Pseudonym
Andrew Bromage
184 posts / 1 project

Research engineer, resident maths nerd (Erdős number 3).

#2548 So OOP is crap?
3 years, 7 months ago

cmuratori
If I may, I think part of the problem here is that different people like to define OOP in different ways, and it's not always clear what they mean by OOP. I define OOP as exactly what its name implies: that the practice of programming that you employ starts with the objects and is oriented around them. That is strictly a bad programming practice, and I have literally never seen anyone use it effectively. Ever. Not even once.


I have two definitions for OOP.

Definition #1 is what Alan Kay meant when he first coined the term "object-oriented". He had a vision (insert god beams and sound of choir "ah") of software systems being structured like biological systems: a collection of "cells", which interact via messaging. "Pure" OO languages (e.g. Smalltalk, Newspeak, Eiffel, Sather) try to realise this model.

This model implicitly incorporates the notion of encapsulation (the only way for two objects to communicate is via a message), and one kind of polymorphism (objects which implement the same messaging protocol are interchangeable).

What it doesn't incorporate is inheritance. But more on this in a moment.

Definition #2 is that OOP is producing a program that was designed using OOAD. This is closer to Casey's definition, in that the point of OOAD is to take a nebulous real-world problem and turn it into something that computers can handle, and you do this by finding and organising "the objects".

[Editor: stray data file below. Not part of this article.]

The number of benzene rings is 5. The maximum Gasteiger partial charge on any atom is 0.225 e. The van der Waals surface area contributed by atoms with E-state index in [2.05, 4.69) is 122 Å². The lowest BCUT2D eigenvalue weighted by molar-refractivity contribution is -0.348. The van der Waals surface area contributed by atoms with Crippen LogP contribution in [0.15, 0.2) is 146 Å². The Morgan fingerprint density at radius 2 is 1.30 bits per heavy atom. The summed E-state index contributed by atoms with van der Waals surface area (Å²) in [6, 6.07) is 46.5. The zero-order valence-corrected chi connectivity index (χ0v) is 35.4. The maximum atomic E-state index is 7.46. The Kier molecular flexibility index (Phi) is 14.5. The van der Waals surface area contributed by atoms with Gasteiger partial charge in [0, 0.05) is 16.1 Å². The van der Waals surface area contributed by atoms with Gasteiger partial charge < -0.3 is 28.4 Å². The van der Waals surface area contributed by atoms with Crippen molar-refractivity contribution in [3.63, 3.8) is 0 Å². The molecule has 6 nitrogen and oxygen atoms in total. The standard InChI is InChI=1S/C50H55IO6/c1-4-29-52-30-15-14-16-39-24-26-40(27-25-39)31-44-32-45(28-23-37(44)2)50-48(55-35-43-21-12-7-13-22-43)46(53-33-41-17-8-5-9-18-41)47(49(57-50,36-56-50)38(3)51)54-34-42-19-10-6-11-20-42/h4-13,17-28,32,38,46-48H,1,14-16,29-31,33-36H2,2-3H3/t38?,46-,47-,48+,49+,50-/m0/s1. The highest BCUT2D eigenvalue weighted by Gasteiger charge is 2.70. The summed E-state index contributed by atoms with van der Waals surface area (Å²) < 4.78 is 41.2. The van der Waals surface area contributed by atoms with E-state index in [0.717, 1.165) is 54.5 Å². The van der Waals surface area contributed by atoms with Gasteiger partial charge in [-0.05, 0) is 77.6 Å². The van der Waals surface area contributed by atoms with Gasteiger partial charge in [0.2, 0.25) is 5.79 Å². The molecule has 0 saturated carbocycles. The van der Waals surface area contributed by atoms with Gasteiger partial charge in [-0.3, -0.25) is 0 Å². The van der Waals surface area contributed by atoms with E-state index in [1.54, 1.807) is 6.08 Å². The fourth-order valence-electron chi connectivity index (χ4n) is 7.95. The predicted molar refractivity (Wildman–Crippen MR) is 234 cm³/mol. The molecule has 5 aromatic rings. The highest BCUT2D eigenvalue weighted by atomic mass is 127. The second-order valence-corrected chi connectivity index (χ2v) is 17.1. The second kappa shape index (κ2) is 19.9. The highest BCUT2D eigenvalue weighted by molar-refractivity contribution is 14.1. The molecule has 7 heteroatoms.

I'm going to go out on a limb here and say that this isn't a dumb idea. There are many, many software systems in the world where the "hard part" is modelling business rules and constraints, or turning a pre-computer procedure or workflow into a program. Anything involving legislation or regulation/compliance regimes is a perfect example. Getting the conceptual model right is most of the problem.

Once again, however, if you read the historic stuff on OOAD, even then there is very little which has anything to do with inheritance. Even subtype polymorphism (which is a useful idea in domain modelling) seems to mismatch horribly with inheritance as languages descended from SIMULA understand it.

Incidentally, the problem even has a name: the circle-ellipse problem. The contortions that you see some people getting into trying to explain why their favourite programming language is correct and the rest of the world is wrong is as sad as it is funny.

Some people here may be surprised to learn that one of the biggest critics of OO culture in general, and inheritance in particular, is Alexander Stepanov, creator of the STL.

Stepanov
Even now C++ inheritance is not of much use for generic programming. Let's discuss why. Many people have attempted to use inheritance to implement data structures and container classes. As we know now, there were few if any successful attempts. C++ inheritance, and the programming style associated with it are dramatically limited. It is impossible to implement a design which includes as trivial a thing as equality using it. If you start with a base class X at the root of your hierarchy and define a virtual equality operator on this class which takes an argument of the type X, then derive class Y from class X. What is the interface of the equality? It has equality which compares Y with X. Using animals as an example (OO people love animals), define mammal and derive giraffe from mammal. Then define a member function mate, where animal mates with animal and returns an animal. Then you derive giraffe from animal and, of course, it has a function mate where giraffe mates with animal and returns an animal. It's definitely not what you want. While mating may not be very important for C++ programmers, equality is. I do not know a single algorithm where equality of some kind is not used.


Stepanov